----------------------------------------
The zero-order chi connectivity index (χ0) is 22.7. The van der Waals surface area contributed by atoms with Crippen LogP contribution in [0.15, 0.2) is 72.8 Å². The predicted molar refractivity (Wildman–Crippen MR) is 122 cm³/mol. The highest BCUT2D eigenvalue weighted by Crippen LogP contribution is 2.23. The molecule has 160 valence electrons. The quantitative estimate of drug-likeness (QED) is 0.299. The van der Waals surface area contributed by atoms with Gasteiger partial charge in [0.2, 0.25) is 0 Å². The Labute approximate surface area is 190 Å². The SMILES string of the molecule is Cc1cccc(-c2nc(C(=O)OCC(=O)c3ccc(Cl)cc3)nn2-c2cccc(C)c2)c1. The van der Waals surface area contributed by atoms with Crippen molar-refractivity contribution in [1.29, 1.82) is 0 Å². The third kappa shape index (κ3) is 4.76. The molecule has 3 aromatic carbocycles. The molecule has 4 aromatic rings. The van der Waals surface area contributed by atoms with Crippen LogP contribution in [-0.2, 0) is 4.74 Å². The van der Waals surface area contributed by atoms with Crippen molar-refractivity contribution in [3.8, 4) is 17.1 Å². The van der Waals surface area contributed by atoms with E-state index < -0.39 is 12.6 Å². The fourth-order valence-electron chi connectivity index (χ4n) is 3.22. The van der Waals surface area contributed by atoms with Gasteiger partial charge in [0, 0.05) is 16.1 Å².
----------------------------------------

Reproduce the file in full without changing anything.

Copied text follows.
The zero-order chi connectivity index (χ0) is 22.7. The van der Waals surface area contributed by atoms with Crippen LogP contribution in [0.15, 0.2) is 72.8 Å². The predicted molar refractivity (Wildman–Crippen MR) is 122 cm³/mol. The highest BCUT2D eigenvalue weighted by Crippen LogP contribution is 2.23. The molecule has 160 valence electrons. The quantitative estimate of drug-likeness (QED) is 0.299. The van der Waals surface area contributed by atoms with Gasteiger partial charge in [0.2, 0.25) is 0 Å². The Labute approximate surface area is 190 Å². The SMILES string of the molecule is Cc1cccc(-c2nc(C(=O)OCC(=O)c3ccc(Cl)cc3)nn2-c2cccc(C)c2)c1. The van der Waals surface area contributed by atoms with Crippen molar-refractivity contribution in [1.29, 1.82) is 0 Å². The third kappa shape index (κ3) is 4.76. The molecule has 3 aromatic carbocycles. The molecule has 4 aromatic rings. The van der Waals surface area contributed by atoms with Crippen LogP contribution in [-0.2, 0) is 4.74 Å². The van der Waals surface area contributed by atoms with Crippen molar-refractivity contribution in [3.8, 4) is 17.1 Å². The van der Waals surface area contributed by atoms with E-state index < -0.39 is 12.6 Å². The fourth-order valence-electron chi connectivity index (χ4n) is 3.22. The van der Waals surface area contributed by atoms with Gasteiger partial charge in [0, 0.05) is 16.1 Å².